Metabolomic profiling reveals extensive adrenal suppression due to inhaled corticosteroid therapy in asthma.
Nature medicine 2021
Kachroo P, Stewart ID, Kelly RS, Stav M, Mendez K, Dahlin A, Soeteman DI, Chu SH, Huang M, Cote M, Knilhtilä HM, Lee-Sarwar K, McGeachie M, Wang A, Wu AC, Virkud Y, Zhang P, Wareham NJ, Karlson EW, Wheelock CE, Clish C, Weiss ST, Langenberg C, and Lasky-Su JA
PubMed ID : 35314841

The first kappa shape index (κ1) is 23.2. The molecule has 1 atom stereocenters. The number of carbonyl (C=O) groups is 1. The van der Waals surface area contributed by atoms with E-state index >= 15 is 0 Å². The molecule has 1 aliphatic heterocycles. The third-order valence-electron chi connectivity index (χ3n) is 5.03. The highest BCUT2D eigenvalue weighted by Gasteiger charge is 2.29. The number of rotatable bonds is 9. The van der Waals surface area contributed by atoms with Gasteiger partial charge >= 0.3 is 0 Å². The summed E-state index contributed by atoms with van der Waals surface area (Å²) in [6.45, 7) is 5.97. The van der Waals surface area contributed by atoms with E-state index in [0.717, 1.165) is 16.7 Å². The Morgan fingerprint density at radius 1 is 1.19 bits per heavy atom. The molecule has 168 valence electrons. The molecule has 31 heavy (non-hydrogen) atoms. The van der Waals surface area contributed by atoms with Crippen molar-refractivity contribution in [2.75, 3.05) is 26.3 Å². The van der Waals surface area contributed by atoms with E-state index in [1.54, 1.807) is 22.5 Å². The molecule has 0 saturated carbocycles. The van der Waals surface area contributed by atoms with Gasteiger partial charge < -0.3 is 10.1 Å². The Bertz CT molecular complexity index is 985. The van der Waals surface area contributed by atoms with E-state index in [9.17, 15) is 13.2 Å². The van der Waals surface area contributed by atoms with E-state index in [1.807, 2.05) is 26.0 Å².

The application of large-scale metabolomic profiling provides new opportunities for realizing the potential of omics-based precision medicine for asthma. By leveraging data from over 14,000 individuals in four distinct cohorts, this study identifies and independently replicates 17 steroid metabolites whose levels were significantly reduced in individuals with prevalent asthma. Although steroid levels were reduced among all asthma cases regardless of medication use, the largest reductions were associated with inhaled corticosteroid (ICS) treatment, as confirmed in a 4-year low-dose ICS clinical trial. Effects of ICS treatment on steroid levels were dose dependent; however, significant reductions also occurred with low-dose ICS treatment. Using information from electronic medical records, we found that cortisol levels were substantially reduced throughout the entire 24-hour daily period in patients with asthma who were treated with ICS compared to those who were untreated and to patients without asthma. Moreover, patients with asthma who were treated with ICS showed significant increases in fatigue and anemia as compared to those without ICS treatment. Adrenal suppression in patients with asthma treated with ICS might, therefore, represent a larger public health problem than previously recognized. Regular cortisol monitoring of patients with asthma treated with ICS is needed to provide the optimal balance between minimizing adverse effects of adrenal suppression while capitalizing on the established benefits of ICS treatment.